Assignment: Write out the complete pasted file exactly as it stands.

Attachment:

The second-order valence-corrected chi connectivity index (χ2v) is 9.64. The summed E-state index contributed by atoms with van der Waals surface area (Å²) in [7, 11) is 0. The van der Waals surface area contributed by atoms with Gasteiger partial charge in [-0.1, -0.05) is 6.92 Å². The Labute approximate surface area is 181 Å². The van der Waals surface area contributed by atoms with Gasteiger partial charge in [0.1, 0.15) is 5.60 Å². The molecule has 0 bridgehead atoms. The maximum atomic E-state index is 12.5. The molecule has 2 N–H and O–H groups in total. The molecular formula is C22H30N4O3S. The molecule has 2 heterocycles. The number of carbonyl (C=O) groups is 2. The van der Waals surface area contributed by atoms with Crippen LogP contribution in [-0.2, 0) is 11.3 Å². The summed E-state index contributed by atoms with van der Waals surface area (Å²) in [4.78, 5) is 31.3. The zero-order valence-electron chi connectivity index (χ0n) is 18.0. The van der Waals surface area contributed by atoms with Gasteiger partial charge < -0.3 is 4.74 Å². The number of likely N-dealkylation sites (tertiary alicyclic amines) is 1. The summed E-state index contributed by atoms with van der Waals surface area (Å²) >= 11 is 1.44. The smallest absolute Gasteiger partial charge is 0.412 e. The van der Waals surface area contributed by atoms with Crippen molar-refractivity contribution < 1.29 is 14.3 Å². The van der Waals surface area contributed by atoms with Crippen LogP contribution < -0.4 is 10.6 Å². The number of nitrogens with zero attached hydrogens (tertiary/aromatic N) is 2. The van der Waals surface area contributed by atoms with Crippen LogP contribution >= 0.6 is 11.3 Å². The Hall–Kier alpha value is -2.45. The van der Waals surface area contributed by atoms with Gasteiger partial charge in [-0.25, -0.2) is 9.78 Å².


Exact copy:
The second-order valence-corrected chi connectivity index (χ2v) is 9.64. The summed E-state index contributed by atoms with van der Waals surface area (Å²) in [7, 11) is 0. The van der Waals surface area contributed by atoms with Gasteiger partial charge in [-0.1, -0.05) is 6.92 Å². The Labute approximate surface area is 181 Å². The van der Waals surface area contributed by atoms with Gasteiger partial charge in [0.1, 0.15) is 5.60 Å². The molecule has 0 bridgehead atoms. The maximum atomic E-state index is 12.5. The molecule has 2 N–H and O–H groups in total. The molecular formula is C22H30N4O3S. The molecule has 2 heterocycles. The number of carbonyl (C=O) groups is 2. The van der Waals surface area contributed by atoms with Crippen LogP contribution in [-0.2, 0) is 11.3 Å². The summed E-state index contributed by atoms with van der Waals surface area (Å²) in [4.78, 5) is 31.3. The zero-order valence-electron chi connectivity index (χ0n) is 18.0. The van der Waals surface area contributed by atoms with Gasteiger partial charge < -0.3 is 4.74 Å². The number of likely N-dealkylation sites (tertiary alicyclic amines) is 1. The summed E-state index contributed by atoms with van der Waals surface area (Å²) >= 11 is 1.44. The smallest absolute Gasteiger partial charge is 0.412 e. The van der Waals surface area contributed by atoms with Crippen molar-refractivity contribution < 1.29 is 14.3 Å². The van der Waals surface area contributed by atoms with Crippen LogP contribution < -0.4 is 10.6 Å². The number of nitrogens with zero attached hydrogens (tertiary/aromatic N) is 2. The van der Waals surface area contributed by atoms with Crippen LogP contribution >= 0.6 is 11.3 Å². The Hall–Kier alpha value is -2.45. The van der Waals surface area contributed by atoms with Gasteiger partial charge in [-0.25, -0.2) is 9.78 Å².